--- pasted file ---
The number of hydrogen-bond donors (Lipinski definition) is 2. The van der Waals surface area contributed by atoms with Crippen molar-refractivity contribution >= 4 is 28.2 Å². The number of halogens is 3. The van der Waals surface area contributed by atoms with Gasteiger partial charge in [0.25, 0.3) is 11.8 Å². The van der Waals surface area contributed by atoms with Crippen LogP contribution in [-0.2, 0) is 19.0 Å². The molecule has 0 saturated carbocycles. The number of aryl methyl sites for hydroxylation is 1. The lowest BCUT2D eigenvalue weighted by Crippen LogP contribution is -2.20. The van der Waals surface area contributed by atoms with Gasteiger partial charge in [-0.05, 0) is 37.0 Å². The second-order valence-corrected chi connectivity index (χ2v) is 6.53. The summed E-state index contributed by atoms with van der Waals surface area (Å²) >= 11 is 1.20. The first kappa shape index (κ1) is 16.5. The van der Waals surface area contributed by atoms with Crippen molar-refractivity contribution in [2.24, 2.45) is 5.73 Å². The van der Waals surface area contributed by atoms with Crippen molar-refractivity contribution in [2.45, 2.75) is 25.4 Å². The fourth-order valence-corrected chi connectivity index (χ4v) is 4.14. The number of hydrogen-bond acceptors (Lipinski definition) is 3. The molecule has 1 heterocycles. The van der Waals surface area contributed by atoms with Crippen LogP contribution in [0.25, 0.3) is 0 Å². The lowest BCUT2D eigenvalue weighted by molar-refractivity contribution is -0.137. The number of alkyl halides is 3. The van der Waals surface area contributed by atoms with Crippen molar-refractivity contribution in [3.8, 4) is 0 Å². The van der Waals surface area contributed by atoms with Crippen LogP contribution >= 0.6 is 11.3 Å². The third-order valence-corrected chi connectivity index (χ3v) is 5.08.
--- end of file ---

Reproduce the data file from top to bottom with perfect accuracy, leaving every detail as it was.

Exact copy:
The number of hydrogen-bond donors (Lipinski definition) is 2. The van der Waals surface area contributed by atoms with Crippen molar-refractivity contribution >= 4 is 28.2 Å². The number of halogens is 3. The van der Waals surface area contributed by atoms with Gasteiger partial charge in [0.25, 0.3) is 11.8 Å². The van der Waals surface area contributed by atoms with Crippen LogP contribution in [-0.2, 0) is 19.0 Å². The molecule has 0 saturated carbocycles. The number of aryl methyl sites for hydroxylation is 1. The lowest BCUT2D eigenvalue weighted by Crippen LogP contribution is -2.20. The van der Waals surface area contributed by atoms with Gasteiger partial charge in [-0.05, 0) is 37.0 Å². The second-order valence-corrected chi connectivity index (χ2v) is 6.53. The summed E-state index contributed by atoms with van der Waals surface area (Å²) >= 11 is 1.20. The first kappa shape index (κ1) is 16.5. The van der Waals surface area contributed by atoms with Crippen molar-refractivity contribution in [2.24, 2.45) is 5.73 Å². The van der Waals surface area contributed by atoms with Crippen molar-refractivity contribution in [2.45, 2.75) is 25.4 Å². The fourth-order valence-corrected chi connectivity index (χ4v) is 4.14. The number of hydrogen-bond acceptors (Lipinski definition) is 3. The molecule has 1 heterocycles. The van der Waals surface area contributed by atoms with Crippen LogP contribution in [0.25, 0.3) is 0 Å². The lowest BCUT2D eigenvalue weighted by molar-refractivity contribution is -0.137. The number of alkyl halides is 3. The van der Waals surface area contributed by atoms with Crippen molar-refractivity contribution in [3.8, 4) is 0 Å². The van der Waals surface area contributed by atoms with Crippen LogP contribution >= 0.6 is 11.3 Å². The third-order valence-corrected chi connectivity index (χ3v) is 5.08.